Members of Unifor Local 728 voted 86 per cent in favour to accept the offer recommended by their bargaining committee, bringing an end to the labour dispute at the Paccar plant.
“We made good gains during this round of bargaining but unfortunately we were unable to deliver on one of our priorities, which was the elimination of two-tier pension plans,” said Unifor’s Quebec Director Renaud Gagné. “It makes no sense that employees had to face a lock-out and risk their jobs to do away with a measure that is now considered illegal.”
It should be noted that workers at the plant are covered by two different defined benefit pension plans depending on their date of hire. Group A, composed of workers having more seniority, receives higher benefits than Group B. Since June 2018, it is illegal to negotiate this type of provision in Quebec as it constitutes wage discrimination based on the employee’s hiring date. The problem is that the law does not ban such clauses in collective agreements negotiated before this amendment.
“Paccar makes a ridiculous amount of money, but it still refused to settle this issue. Even though we succeeded in reducing the gap in pension benefits between these two groups, there is still a difference of $15 per month per year of service. That’s a considerable amount. It should also be pointed out that the employer raised the possibility of moving production to other plants,” Gagné said.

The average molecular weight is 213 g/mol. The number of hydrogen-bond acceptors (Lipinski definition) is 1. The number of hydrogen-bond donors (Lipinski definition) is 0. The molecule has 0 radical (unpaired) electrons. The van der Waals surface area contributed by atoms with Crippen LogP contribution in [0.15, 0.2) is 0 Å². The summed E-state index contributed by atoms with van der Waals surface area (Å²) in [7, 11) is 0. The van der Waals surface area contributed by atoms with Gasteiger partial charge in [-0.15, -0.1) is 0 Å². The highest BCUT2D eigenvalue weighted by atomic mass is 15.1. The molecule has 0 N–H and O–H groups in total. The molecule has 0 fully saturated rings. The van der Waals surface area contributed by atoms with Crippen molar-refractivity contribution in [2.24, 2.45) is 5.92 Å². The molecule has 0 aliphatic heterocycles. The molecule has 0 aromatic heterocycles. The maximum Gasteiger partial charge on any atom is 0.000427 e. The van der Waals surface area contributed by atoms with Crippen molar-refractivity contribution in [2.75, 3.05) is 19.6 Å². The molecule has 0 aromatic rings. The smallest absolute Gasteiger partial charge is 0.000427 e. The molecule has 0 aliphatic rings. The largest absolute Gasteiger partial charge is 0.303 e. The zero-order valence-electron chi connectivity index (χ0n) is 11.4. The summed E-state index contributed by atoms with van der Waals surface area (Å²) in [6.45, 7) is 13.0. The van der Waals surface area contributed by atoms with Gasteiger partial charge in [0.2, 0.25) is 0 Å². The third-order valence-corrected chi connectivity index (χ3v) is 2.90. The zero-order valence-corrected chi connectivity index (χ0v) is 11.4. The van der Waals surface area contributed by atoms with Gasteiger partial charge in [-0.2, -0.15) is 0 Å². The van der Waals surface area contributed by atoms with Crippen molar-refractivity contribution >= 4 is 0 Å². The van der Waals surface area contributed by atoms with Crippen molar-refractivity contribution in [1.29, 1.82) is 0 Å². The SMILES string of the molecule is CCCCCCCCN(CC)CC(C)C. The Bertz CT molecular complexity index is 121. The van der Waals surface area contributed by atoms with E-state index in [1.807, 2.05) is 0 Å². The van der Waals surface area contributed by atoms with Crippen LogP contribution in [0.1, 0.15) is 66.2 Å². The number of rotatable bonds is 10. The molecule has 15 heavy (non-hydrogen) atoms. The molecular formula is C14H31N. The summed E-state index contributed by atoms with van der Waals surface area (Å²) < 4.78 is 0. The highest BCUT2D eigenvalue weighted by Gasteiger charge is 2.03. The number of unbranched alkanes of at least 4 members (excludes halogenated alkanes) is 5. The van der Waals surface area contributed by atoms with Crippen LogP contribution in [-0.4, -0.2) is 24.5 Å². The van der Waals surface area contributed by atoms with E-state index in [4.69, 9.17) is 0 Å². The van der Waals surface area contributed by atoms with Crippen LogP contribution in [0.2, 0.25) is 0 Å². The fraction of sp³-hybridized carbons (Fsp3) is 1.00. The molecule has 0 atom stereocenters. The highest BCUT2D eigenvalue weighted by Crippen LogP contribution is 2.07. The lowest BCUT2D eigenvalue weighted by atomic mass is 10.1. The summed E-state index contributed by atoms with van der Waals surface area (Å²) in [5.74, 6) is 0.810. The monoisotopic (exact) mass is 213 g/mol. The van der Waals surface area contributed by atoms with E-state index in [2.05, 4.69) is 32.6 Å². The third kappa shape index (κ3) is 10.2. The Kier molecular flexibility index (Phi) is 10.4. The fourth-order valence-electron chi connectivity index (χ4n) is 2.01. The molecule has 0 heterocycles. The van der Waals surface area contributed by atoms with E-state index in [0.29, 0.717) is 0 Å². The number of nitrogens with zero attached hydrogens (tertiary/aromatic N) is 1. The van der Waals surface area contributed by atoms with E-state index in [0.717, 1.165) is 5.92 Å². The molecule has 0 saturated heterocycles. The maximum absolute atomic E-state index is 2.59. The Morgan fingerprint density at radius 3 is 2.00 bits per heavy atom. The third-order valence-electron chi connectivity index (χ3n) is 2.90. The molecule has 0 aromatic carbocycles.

The new collective agreement nonetheless offers numerous gains, including a 15 per cent wage increase over five years, the elimination of Group A and B in seniority calculations, an increase in pension benefits, including those in Group B, which are increased by 35 per cent (reducing the gap with Group A to 27 per cent), the addition of a second prevention representative for occupational health and safety, an increase in shift premiums and an increase in maximum group insurance earnings, which was also a bargaining priority.
The fact that the union was able to get more out of Paccar than what was in its final offer is without a doubt a significant victory. Another substantial gain to emerge from this dispute is the solidarity between members generated by the lock-out. As Gagné pointed out, “You could just feel how much solidarity and mobilization there was between everyone present at the ratification meeting.”
“It’s time for the Legault government to pass legislation to help us resolve these unfair and inequitable situations, but while making sure that it’s not done to the detriment of pension plan conditions. We need to raise the bar, not lower the bar,” the Quebec Director concluded.
Paccar employs 1,400 Unifor members who manufacture Peterbilt and Kenworth trucks. The employer declared a lock-out on December 1st.